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SIM-less? Use Internet Banking, Get Code via Email



SIM-less? Use Internet Banking, Get Code via Email

Many users of the mobile payment application Juice are feeling the pressure of Regulation 23 of the Information and Communication Technologies (Registration of SIM) as the April 30 deadline for re-registration of SIM cards approaches.

This regulation came into effect on October 1, 2023, following the recommendations of the report from the commission of inquiry into drug trafficking.

Users are faced with a difficult choice. Either re-register their SIM card, including a photo, with the potential risks and concerns that all calls, messages, and conversations could be recorded.

Or refuse to comply with this directive, knowing that their cards will be automatically deactivated, leading to limitations in accessing certain banking services via their mobile devices.

In the banking sector, there is close monitoring of the situation as there are hundreds of thousands of users who rely on this mode of smartphone payment.

“Mobile payment represents an important segment of their operations,” notes a financial expert speaking anonymously.

The message from the MCB encouraging users of the Juice application to re-register their SIM cards through their smartphones in order to continue using the service has sparked strong reactions.

Some are perceiving it as a means of pressure to comply with the authorities, despite there still being over a million subscribers who have not taken action, believing that there may be a stay of execution due to the complaint filed by lawyer Pazhany Rangasamy.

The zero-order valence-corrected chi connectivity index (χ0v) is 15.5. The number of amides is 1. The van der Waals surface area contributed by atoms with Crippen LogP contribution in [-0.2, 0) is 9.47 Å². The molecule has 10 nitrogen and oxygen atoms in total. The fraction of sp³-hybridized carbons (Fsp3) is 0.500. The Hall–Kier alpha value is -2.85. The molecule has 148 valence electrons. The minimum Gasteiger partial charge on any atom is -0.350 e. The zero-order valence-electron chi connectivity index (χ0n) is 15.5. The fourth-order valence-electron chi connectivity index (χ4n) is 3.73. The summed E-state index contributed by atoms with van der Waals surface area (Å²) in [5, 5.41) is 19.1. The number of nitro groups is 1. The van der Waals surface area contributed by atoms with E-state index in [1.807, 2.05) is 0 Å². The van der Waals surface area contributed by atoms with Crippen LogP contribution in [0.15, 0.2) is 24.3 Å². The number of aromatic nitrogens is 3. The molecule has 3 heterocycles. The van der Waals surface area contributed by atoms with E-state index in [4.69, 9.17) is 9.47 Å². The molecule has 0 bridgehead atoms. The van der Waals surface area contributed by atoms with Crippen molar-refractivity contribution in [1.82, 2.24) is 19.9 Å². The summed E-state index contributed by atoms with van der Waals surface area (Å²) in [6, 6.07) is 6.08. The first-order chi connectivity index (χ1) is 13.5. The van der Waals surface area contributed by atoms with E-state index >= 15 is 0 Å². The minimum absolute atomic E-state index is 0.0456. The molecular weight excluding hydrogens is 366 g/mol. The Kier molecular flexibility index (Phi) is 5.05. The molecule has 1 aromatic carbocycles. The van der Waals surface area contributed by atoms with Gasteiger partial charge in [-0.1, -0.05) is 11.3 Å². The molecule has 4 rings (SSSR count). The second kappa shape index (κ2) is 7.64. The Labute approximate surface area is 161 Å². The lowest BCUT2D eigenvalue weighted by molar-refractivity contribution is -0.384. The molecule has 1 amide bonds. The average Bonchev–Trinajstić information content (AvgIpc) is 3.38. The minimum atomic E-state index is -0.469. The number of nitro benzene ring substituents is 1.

The MCB’s communication department declined to respond to inquiries regarding the impact of the decision of the ICTA on the Juice application, stating that the person responsible was not available to answer questions within the short time frame provided.

With almost 400,000 users of the Juice application, the MCB remains one of the leaders in the mobile payment sector.

However, the question that arises now is: if a subscriber’s SIM card is deactivated, could they still use mobile payment services such as Juice, my.t money, maubank withme, or other applications offered by banks and institutions?

The answer is both yes and no, according to a banking industry expert. “If a bank sends an OTP (one-time password) through an SMS for user authentication during a bank transaction, the user must have a phone with an activated SIM card.

Otherwise, they will not be able to access mobile payment services.” However, some banks have alternative options such as sending the OTP via email after a transaction, as explained by Jennifer Johnson, Head of Marketing and Corporate Relations at Absa Bank.

Bank One also offers the option of using Internet Banking through Wi-Fi if a client cannot access Mobile Banking on their phone.

“We strongly encourage our clients to ensure that their personal data such as name, address, email, or phone number are kept up to date in order to fully benefit from the services offered through our digital channels,” says Eric Hautefeuille, Chief Operating Officer of Bank One.

Ultimately, the final choice between transactions on mobile with an activated SIM card and a code via SMS or Internet Banking rests with the clients.

Source: l’Express

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